But who the alleged victim in an assault case is also very important. The identity of the alleged victim can increase your criminal charge to a felony. If the alleged victim is your spouse, someone who you live with, or are someone you are dating, or have dated, that person is a “family member.” That means that you will be charged with a third degree felony if either you have been convicted of one misdemeanor assault family violence before; or, if it is your first charge but there is there is an allegation of choking or strangling. If the alleged victim is a public servant, an ABI charge will also be charged as a felony. A public servant is someone who works for the government. Most often, this means police officers. Importantly, the public servant must be working as a public servant while the alleged assault takes place. The relevant part of 22.01 that deals with assault on family members and public servants is summarized below:
Assault that results in bodily injury is a Class A misdemeanor. However, it can be a felony under certain different circumstances. One, if the victim is a public servant. A public servant is someone who works for the government at the county or city level. This usually means a police officer but not always. Two, if the person being charged has been convicted once before for a Class A misdemeanor, the charge will be bumped to a third degree felony. Three, if there is an allegation that there was any strangulation or impeding contact with the person's neck or the person's breathing by blocking their nose or their mouth, that will also be a felony.
Can the Victim Drop the Case?
Many people ask me if the victim can drop the case. The victim in an assault case has an important role in determining how the case unfolds. What the victim wants can affect plea negotiations significantly. This will be to either the benefit or the detriment of the defendant in any given case. In many of the cases involving people who are dating or married, the victim wants to drop the charges. For instance, in many cases involving two people who are dating one person will call the police intending to just stop the fight. The person who called the police never intended that an arrest or a criminal case arise. Things can get out of control very quickly. In these cases, there are things that can be done. Often, if the victim does not want to prosecution, they will come by the office and sign a sworn statement to that effect. In the course of plea negotiations, I will present this statement to prosecutors. This statement is called an affidavit of non-prosecution. These statements will hold weight and can result in a dismissal, although not always. Sometimes the prosecutor will have enough evidence and will decide to go forward despite the victim's wishes. In any case.
What are the Different Kinds of Criminal Assault?
Chapter 22 of the Texas Penal Code outlines the assault criminal offenses in Texas. As mentioned above, an assault can come in many different forms. This will be determined both by how the injuries occurred and the severity of the injuries. Although there are many different variations of an assault charge in the Assault statute 22.01, there are also other charges that also appear in this chapter of the Penal Code. Below, I have listed many of these assault charges below and I have specific pages that deal with those offenses. Each page discusses that particular criminal charge at length, discusses the penalties as well as strategies for defending each charge.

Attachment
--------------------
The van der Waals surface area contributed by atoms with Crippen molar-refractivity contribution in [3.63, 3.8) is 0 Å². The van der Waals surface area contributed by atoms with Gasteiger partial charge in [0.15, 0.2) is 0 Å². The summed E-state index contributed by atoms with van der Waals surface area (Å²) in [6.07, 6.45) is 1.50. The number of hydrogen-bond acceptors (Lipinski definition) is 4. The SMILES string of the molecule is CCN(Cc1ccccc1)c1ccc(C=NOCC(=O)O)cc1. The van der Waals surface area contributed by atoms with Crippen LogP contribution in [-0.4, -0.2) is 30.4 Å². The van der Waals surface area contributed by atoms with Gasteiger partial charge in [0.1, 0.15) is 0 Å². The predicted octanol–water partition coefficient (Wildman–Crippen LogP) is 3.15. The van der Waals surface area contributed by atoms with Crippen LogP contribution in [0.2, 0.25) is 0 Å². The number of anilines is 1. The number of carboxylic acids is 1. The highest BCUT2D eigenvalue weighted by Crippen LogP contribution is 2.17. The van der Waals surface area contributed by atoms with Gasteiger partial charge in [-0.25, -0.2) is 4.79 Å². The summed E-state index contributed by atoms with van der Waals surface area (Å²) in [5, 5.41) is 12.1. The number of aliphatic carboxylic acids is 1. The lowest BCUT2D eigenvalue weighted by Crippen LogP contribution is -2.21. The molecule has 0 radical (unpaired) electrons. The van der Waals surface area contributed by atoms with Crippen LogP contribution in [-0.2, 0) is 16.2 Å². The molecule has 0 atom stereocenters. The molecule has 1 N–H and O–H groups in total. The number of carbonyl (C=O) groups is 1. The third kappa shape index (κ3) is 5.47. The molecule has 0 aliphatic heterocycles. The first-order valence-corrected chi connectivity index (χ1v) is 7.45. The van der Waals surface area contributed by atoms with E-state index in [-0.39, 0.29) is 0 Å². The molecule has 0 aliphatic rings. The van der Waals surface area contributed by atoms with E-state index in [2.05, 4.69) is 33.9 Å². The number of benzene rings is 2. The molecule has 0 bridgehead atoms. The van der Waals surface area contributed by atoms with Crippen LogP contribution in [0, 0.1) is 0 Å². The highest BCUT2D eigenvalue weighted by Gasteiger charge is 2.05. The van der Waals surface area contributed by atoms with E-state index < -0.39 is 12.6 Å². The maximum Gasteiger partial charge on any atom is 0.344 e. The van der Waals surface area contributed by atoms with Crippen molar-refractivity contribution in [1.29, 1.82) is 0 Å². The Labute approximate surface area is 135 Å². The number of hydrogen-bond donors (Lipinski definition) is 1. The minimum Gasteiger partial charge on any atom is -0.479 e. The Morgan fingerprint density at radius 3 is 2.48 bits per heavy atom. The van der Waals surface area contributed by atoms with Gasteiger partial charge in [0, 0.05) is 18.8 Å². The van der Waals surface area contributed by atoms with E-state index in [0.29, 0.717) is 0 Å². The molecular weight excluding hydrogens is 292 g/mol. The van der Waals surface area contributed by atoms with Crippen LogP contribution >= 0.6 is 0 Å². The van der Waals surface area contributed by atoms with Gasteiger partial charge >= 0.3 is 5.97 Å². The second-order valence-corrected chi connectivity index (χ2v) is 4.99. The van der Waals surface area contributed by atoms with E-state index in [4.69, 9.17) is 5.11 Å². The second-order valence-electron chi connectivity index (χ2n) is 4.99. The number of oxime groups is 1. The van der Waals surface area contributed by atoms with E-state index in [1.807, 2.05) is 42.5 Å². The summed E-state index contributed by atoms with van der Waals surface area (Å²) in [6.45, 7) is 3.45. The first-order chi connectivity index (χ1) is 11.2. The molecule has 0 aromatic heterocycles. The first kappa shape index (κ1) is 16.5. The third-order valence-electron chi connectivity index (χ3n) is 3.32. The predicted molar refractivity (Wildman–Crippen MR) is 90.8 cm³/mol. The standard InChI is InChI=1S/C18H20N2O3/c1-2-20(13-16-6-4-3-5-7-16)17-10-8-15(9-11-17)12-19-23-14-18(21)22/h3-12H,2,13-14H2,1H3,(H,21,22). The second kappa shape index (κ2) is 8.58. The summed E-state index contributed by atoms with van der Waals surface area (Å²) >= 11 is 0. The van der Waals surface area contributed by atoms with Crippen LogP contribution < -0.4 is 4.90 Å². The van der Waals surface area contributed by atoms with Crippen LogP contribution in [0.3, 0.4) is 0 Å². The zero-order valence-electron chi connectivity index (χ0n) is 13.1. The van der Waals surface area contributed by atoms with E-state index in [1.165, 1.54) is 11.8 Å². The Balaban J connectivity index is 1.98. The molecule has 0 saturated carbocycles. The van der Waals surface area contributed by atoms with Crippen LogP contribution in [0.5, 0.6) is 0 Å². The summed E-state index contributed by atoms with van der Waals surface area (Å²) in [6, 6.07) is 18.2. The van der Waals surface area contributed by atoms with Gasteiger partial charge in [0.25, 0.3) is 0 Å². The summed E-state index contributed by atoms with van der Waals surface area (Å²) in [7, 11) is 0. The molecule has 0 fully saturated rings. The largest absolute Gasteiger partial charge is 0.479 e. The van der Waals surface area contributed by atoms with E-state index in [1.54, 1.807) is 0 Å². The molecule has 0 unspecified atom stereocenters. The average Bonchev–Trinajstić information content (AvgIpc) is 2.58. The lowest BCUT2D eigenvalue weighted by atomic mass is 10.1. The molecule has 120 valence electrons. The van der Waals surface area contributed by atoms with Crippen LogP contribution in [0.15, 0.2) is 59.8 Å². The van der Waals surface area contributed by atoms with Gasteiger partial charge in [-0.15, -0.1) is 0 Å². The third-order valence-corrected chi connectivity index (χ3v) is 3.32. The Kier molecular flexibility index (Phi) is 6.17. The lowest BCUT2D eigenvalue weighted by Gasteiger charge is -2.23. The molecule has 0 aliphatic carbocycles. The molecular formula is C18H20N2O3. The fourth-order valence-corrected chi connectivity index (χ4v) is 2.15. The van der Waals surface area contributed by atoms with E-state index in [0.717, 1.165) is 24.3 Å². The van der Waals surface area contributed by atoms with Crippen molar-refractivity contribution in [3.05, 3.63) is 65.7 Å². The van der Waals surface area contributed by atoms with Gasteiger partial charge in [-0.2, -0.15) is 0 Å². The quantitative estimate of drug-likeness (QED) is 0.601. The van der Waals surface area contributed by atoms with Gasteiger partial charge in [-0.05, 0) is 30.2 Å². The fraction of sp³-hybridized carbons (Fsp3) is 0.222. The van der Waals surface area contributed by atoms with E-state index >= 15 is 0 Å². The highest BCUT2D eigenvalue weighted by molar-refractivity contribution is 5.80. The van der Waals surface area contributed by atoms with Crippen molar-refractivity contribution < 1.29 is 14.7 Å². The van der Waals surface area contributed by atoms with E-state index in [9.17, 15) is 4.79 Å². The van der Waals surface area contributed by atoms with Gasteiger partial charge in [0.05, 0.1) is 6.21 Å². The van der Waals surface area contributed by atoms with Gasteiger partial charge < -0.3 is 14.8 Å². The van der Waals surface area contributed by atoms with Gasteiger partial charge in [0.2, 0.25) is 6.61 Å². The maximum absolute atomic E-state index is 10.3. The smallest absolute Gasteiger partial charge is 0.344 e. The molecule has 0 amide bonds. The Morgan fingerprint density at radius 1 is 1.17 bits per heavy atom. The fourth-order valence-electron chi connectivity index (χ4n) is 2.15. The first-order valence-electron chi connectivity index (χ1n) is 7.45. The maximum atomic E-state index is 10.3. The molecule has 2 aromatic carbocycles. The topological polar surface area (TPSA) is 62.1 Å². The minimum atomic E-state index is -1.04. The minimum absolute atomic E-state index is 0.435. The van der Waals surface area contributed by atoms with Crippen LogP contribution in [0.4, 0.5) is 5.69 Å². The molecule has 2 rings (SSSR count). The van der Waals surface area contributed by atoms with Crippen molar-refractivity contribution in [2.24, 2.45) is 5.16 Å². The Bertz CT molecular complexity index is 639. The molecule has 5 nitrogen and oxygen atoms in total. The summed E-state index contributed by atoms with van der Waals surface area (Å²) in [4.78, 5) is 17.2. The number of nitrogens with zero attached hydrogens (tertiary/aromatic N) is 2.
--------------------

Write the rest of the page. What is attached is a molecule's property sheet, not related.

- Aggravated Assault
- Aggravated Assault with Serious Bodily Injury
- Assault Bodily Injury
- Assault By Impeding Breath or Circulation
- Assault Family Violence
- Assault of a Public Servant
- Deadly Conduct
- Domestic Violence
- Sexual Assault
- Terroristic Threat
Fort Worth Assault Attorney in Tarrant County
If you are arrested anywhere in Tarrant County, your case will end up in downtown Fort Worth at the Tim Curry Justice Center. That is, unless you are charged with a Class C assault by contact. If this is the case, your case will be in the municipal court in whatever city the incident occurred. There are many different cities and towns in Tarrant County. Fort Worth is the County Seat. Of course, there are many cities across the county. You may live in Arlington or Keller. You may live in Grand Prairie or Crowley. No matter where you are charged, you will be going to court at the Tim Curry Criminal Justice Center in Fort Worth if the incident occurred in Tarrant County. Our office is in downtown Fort Worth, very close to the courthouse. If you are charged with a Class A or Class B misdemeanor your case will go to a Tarrant County Criminal Court. There are ten County Criminal Courts. If you are charged with a felony, your case will go to a Tarrant County District Court. There are also ten District Courts. Where your case ends up is something that nobody can control. Once your case is assigned to a particular court, that is where we will be. This can matter to your case, depending on who the judge is in that court. The magistrate judge initially sets a bond, but the judge in the court in which your case ends up can raise or lower that bond amount and set bond conditions as well.
Call Me to Discuss Your Assault Case
There are always emotional consequences that accompany assault and family violence—particularly for crimes that can carry the stigma of a crime of violence. Often people will just hear the word assault and imagine the worst case scenario, when reality is likely much different. No case can be understood without looking at the facts of It can be a troubling and even embarrassing prospect, especially when the charges involve a person’s families and loved ones. These cases can be very serious. Criminal convictions can follow you around, especially with an assault conviction. This can make employers weary to hire you and landlords hesitant to rent to you. They can make it very difficult to find a job or even rent an apartment because of your criminal record. There are a multitude of possible results and outcomes in an assault case that avoid a conviction. As early as possible, please get in touch with me and we can gameplan your case. Please call me today to discuss your charge. I offer a free consultation and I'm happy to sit down and talk about your case with you.